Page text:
This BBC adaptation of Charles Dickens’ novel Little Dorrit was adapted to miniseries by Andrew Davies. Although they were rather long—for the novel is very long too—I have enjoyed it. This is the second time I watched Dickens’ adaptation by BBC, which I like for their original setting. As usual, I am breaking down my opinion of this miniseries in this review,
Overall, I don’t have many complaints for the castings. For Amy Dorrit, I preferred her in the miniseries; she looks stronger and more natural than in the book. I imagine that a young girl should obtain such qualities under poverty and hard times. Amy in the book seems too delicate, just as characters in tales. Claire Foy’s blue eyes, sweet face, and of course, brilliant acting, are really the main attraction of this miniseries.
Matthew MacFadyen is indeed a perfect cast to play the melancholy Arthur Clennam, a man of forty who thought he was too old for Amy and was beyond his age for romance. His reaction when John made him (Arthur) realized that Amy loved him, was superb. Mrs. Clennam and William Dorrit also reflect what I imagined from the book. My favorite is, perhaps, Mrs. Merdle; the actress can play the beautiful, haughty and hypocrite lady in a perfect manner. Rigaud or Blandois also fits my imagination from the book; his singing the French chant is really memorable, although for they who listened to it in the story, it must be a thrilling experience.
|Claire Foy as Amy Dorrit|
The only one who did not match the book at all is Cavalletto. Cavalletto in the miniseries is too ‘handsome’, while in the book he was described as quite plump and comical. But who can complain about that, as James Thorpe—an English comedian—could play the character very well?
|James Thorpe as Cavalletto|
Oh, and there is also Henry Gowan. I didn’t like him in the book, but I think Henry is, in the miniseries, the most attractive male character of all…..
|Alex Wyndham as Henry Gowan|
Story and Plot
Mostly, the plot follows the book; but there is a crucial part in it that has been altered, I don’t know for what reason. It is about Mrs. Clennam’s secret. In the book, the uncle of Mr. Clennam (Arthur’s father), following his sympathy towards Arthur’s real mother who was at that time already dead, inherited a sum of money to the youngest daughter of Arthur’s mother’s music teacher, who was Frederick Dorrit, or—if he didn’t have a daughter—the youngest daughter of his brother. In the miniseries, it was confusedly altered so that people would think that Amy and Arthur were relatives. This, I think, a fatal failure. The script writer might have adopted that alteration to make the plot less confusing, but at the end, it would confuse you more!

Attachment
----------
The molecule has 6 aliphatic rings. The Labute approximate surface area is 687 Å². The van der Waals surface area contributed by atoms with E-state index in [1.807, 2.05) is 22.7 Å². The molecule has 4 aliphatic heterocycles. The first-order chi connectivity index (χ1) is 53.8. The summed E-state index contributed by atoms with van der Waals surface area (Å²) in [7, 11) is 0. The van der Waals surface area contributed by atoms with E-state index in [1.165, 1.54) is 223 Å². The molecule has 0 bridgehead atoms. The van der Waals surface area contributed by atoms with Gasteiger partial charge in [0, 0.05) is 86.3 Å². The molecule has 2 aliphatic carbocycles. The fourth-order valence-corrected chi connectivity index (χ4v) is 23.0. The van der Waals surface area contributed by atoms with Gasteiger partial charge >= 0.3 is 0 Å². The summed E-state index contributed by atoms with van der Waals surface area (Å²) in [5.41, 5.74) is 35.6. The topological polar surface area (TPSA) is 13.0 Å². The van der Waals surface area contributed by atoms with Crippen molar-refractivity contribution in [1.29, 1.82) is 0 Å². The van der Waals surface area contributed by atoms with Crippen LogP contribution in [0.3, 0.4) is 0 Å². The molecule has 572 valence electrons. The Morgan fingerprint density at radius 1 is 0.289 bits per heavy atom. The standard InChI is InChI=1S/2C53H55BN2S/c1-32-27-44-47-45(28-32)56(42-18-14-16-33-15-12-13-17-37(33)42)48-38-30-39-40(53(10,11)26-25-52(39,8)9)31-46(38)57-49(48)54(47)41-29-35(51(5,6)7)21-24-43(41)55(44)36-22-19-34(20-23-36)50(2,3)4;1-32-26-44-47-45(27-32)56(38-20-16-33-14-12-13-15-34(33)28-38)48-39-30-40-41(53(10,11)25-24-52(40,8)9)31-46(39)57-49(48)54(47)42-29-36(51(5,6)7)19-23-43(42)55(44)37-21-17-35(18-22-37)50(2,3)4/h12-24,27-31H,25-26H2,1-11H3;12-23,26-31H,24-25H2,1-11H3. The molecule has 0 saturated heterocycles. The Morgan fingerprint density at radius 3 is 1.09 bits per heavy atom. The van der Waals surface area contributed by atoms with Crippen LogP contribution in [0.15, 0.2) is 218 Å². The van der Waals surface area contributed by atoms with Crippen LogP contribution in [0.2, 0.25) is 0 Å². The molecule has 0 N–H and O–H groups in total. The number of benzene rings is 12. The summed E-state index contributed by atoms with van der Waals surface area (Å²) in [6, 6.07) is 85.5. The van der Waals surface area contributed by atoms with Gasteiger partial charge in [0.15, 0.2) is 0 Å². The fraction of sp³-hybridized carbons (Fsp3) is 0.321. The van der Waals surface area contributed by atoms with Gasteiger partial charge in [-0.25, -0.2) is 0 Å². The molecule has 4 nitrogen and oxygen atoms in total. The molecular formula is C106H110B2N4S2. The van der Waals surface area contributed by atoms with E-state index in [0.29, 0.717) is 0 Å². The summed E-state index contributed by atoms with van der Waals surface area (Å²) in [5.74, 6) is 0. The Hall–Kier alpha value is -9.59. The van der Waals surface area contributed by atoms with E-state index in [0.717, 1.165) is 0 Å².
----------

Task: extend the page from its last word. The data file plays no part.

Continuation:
One more thing, here Amy revealed Mrs. Clennam’s secret to Arthur by showing him the document which Rigaud would like to sell to Mrs. Clennam; while in the book Arthur never knew the secret and because of that, never have to forgive the woman he thought was his mother, for Amy asked him to burn the letter which he never knew the content. In this case, I like the miniseries version, because I believe Arthur deserved to know about it, and Amy did not have the right to hide it from him. How can you start a marriage life with a lie?
Setting and Costumes
The Marshalsea is just a debtor prison as I have imagined from the book, as well as the old and fragile Clennams’ house. The atmosphere reflects both despair and bitter hatred of the inhabitants. Especially in William Dorrit’s room, I can feel the warmer atmosphere, which I believe was brought by the loving character of Amy. The glimpses of the Dorrits’ journey to Italy and Rome are quite entertaining, although I hoped more of the snowy Alps and the Great St. Bernard Hospice scenes.
About the costumes, one that was annoying me was Fanny Dorrit’s. Really, must dancers in 19th century put a weird make up like that? Watching Fanny Dorrit’s lips reminded me of a Geisha! I liked her much better when she has no make up at all, at the bedtime scene with Amy; there she was much prettier. Or maybe they wanted to point up Fanny’s bad temper by making her lips so thin? But still, you can do that by acting, not solely by the lips shape!
|Emma Pierson as Fanny Dorrit|
In the book, Amy returned to Marshalsea to visit her beloved Arthur, wearing her old dress when she was still a poor girl. This detail did not appear in the miniseries, although I think it’s not just about dress, but more to emphasizing Amy’s feeling, that poverty suited her much better than richness; so I think it’s important that Amy appeared in that scene in her old dress.
One thing that annoyed me is the ending. The ending was much different from the book, and I think, did not fit at all with the whole story. I don’t know why BBC must put a typical ‘happily-ever-after’ scene with all the confetti, colorful dresses, and cheerful celebration to describe Amy-Arthur’s wedding. After the dress, now the wedding, one would think that Amy is Cinderella! If we know Amy very well, we should know that—despite of her richness phase of life—she was still the timid and simple young woman who attended the more essential things in life, and who despised being a lady. I think, to be fit with Amy’s character, the ending should follow the book’s, where Amy and Arthur went to the Church and registered their marriage, then left it hand in hand in silent, savoring the happiness as husband and wife by themselves. That would be a perfect touching and memorable ending!
For all that, I granted 6.5 of 10 stars for this Little Dorrit BBC miniseries.